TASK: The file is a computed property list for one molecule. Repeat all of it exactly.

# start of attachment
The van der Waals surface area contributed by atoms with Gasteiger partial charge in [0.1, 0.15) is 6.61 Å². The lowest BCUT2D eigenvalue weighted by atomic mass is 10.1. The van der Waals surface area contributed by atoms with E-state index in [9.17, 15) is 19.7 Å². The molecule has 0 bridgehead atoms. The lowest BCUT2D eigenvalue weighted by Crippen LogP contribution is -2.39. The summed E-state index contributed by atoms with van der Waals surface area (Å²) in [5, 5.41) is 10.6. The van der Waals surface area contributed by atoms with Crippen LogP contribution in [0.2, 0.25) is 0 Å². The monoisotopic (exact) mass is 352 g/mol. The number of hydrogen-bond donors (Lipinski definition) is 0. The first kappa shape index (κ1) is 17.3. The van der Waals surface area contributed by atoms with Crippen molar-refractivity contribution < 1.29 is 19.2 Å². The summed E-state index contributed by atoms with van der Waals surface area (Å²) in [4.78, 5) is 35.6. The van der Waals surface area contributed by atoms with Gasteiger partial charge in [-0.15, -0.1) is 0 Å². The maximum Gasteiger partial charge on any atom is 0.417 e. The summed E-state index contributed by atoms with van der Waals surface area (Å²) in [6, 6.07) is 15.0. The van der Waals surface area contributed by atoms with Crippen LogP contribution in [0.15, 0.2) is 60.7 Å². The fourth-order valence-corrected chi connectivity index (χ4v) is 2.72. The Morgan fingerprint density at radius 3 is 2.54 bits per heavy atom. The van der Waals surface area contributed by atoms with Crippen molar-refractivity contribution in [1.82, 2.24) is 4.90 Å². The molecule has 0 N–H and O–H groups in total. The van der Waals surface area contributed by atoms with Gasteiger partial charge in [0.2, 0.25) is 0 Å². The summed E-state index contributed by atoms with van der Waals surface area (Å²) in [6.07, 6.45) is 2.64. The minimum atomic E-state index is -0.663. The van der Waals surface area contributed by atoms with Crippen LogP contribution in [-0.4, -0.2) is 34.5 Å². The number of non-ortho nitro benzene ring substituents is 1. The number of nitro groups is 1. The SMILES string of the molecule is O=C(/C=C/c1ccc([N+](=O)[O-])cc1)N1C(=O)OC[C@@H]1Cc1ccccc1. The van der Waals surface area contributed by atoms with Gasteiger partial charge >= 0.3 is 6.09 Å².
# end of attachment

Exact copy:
The van der Waals surface area contributed by atoms with Gasteiger partial charge in [0.1, 0.15) is 6.61 Å². The lowest BCUT2D eigenvalue weighted by atomic mass is 10.1. The van der Waals surface area contributed by atoms with E-state index in [9.17, 15) is 19.7 Å². The molecule has 0 bridgehead atoms. The lowest BCUT2D eigenvalue weighted by Crippen LogP contribution is -2.39. The summed E-state index contributed by atoms with van der Waals surface area (Å²) in [5, 5.41) is 10.6. The van der Waals surface area contributed by atoms with Crippen LogP contribution in [0.2, 0.25) is 0 Å². The monoisotopic (exact) mass is 352 g/mol. The number of hydrogen-bond donors (Lipinski definition) is 0. The first kappa shape index (κ1) is 17.3. The van der Waals surface area contributed by atoms with Crippen molar-refractivity contribution < 1.29 is 19.2 Å². The summed E-state index contributed by atoms with van der Waals surface area (Å²) in [4.78, 5) is 35.6. The van der Waals surface area contributed by atoms with Gasteiger partial charge in [-0.15, -0.1) is 0 Å². The maximum Gasteiger partial charge on any atom is 0.417 e. The summed E-state index contributed by atoms with van der Waals surface area (Å²) in [6, 6.07) is 15.0. The van der Waals surface area contributed by atoms with Crippen LogP contribution in [0.15, 0.2) is 60.7 Å². The fourth-order valence-corrected chi connectivity index (χ4v) is 2.72. The Morgan fingerprint density at radius 3 is 2.54 bits per heavy atom. The van der Waals surface area contributed by atoms with Crippen molar-refractivity contribution in [1.82, 2.24) is 4.90 Å². The molecule has 0 N–H and O–H groups in total. The van der Waals surface area contributed by atoms with Gasteiger partial charge in [0.2, 0.25) is 0 Å². The summed E-state index contributed by atoms with van der Waals surface area (Å²) in [6.07, 6.45) is 2.64. The minimum atomic E-state index is -0.663. The van der Waals surface area contributed by atoms with Crippen LogP contribution in [-0.4, -0.2) is 34.5 Å². The number of non-ortho nitro benzene ring substituents is 1. The number of nitro groups is 1. The SMILES string of the molecule is O=C(/C=C/c1ccc([N+](=O)[O-])cc1)N1C(=O)OC[C@@H]1Cc1ccccc1. The van der Waals surface area contributed by atoms with Gasteiger partial charge >= 0.3 is 6.09 Å².